"To clearly understand the breadth of the generational divide that exists in manufacturing today, consider the evolution of the auto body draftsman," writes Jeff Nedwick, Infor Automotive industry solution & strategy director, in an Automation.com article headlined "Bridging the Generational Divide in Manufacturing."
"The auto body draftsman role was an exceedingly elite, high-skilled profession requiring extensive spatial skills. Careers were made or broken based on how well one was able to accurately represent a three-dimensional design idea as a two-dimensional drawing that would in turn be used to create a three-dimensional part. That was then.
"Fast forward to today, and all of this hard-won knowledge is now a simple mouse click. Automotive draftsmen now design automotive body panels three-dimensionally using Computer-Aided Design (CAD) software, where numerical control tool paths are automatically generated to design the dies that will manufacture the parts. …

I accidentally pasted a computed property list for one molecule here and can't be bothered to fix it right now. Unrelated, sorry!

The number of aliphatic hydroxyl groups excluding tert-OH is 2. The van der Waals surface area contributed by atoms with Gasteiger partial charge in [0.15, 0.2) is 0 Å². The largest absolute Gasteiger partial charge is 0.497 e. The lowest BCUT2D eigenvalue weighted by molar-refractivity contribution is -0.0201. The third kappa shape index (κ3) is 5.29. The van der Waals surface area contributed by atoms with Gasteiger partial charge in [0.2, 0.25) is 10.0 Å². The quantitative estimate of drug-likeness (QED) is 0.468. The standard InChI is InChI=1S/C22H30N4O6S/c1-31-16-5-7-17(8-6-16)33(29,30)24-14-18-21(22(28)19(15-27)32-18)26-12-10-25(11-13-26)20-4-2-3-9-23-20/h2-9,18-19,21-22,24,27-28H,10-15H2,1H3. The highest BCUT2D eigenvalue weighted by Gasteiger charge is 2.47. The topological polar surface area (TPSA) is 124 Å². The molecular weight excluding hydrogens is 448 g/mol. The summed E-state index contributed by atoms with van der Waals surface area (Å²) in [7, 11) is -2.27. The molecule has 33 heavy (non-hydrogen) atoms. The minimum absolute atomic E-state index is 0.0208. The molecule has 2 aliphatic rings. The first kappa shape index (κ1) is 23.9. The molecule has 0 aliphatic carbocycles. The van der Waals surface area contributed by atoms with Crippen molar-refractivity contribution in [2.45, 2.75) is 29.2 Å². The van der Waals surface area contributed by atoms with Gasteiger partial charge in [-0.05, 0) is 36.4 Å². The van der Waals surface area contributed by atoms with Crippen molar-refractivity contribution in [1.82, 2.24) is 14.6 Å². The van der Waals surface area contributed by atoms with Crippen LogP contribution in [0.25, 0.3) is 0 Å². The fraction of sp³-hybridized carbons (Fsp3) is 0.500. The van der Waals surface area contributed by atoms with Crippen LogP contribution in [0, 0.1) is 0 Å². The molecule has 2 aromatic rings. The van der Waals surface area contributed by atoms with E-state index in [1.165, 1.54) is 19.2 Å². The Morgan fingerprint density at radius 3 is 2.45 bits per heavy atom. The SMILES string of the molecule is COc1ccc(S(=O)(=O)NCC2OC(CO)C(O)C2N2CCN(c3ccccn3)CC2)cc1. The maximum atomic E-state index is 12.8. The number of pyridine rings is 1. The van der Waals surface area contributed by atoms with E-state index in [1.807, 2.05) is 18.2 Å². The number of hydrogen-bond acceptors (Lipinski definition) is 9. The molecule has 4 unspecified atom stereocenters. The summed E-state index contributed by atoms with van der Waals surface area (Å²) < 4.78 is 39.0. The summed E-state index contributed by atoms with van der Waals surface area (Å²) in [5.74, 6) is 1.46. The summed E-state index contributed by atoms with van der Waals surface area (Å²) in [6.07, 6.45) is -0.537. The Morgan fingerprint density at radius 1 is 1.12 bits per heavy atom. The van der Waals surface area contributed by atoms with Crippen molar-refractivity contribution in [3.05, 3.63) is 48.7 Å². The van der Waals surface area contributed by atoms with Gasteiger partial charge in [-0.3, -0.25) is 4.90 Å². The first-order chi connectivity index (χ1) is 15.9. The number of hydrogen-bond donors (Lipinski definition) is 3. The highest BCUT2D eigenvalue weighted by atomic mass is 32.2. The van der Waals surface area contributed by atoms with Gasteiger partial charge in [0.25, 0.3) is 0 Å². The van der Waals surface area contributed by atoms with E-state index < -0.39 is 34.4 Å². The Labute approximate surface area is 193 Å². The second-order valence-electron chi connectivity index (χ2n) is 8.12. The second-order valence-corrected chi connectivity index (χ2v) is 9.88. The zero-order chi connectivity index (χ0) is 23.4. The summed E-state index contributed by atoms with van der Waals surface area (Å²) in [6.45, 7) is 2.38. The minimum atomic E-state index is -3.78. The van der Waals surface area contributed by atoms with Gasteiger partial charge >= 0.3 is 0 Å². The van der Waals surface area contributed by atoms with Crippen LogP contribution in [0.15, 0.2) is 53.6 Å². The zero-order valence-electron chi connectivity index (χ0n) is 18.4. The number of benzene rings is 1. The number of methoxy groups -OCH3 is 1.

"Like the difference between the paper-based draftsman and the CAD-based auto designer, the Baby Boomers and Millennials have each learned very different ways to complete the same tasks across manufacturing.
"When organizations think about how to close the generational divide, … an automotive manufacturer's own technology-like an ERP system-isn't likely on top of the list. However, there is a unique opportunity to use ERP solutions to help bring generations together in the workplace and foster productivity, efficiency and innovation."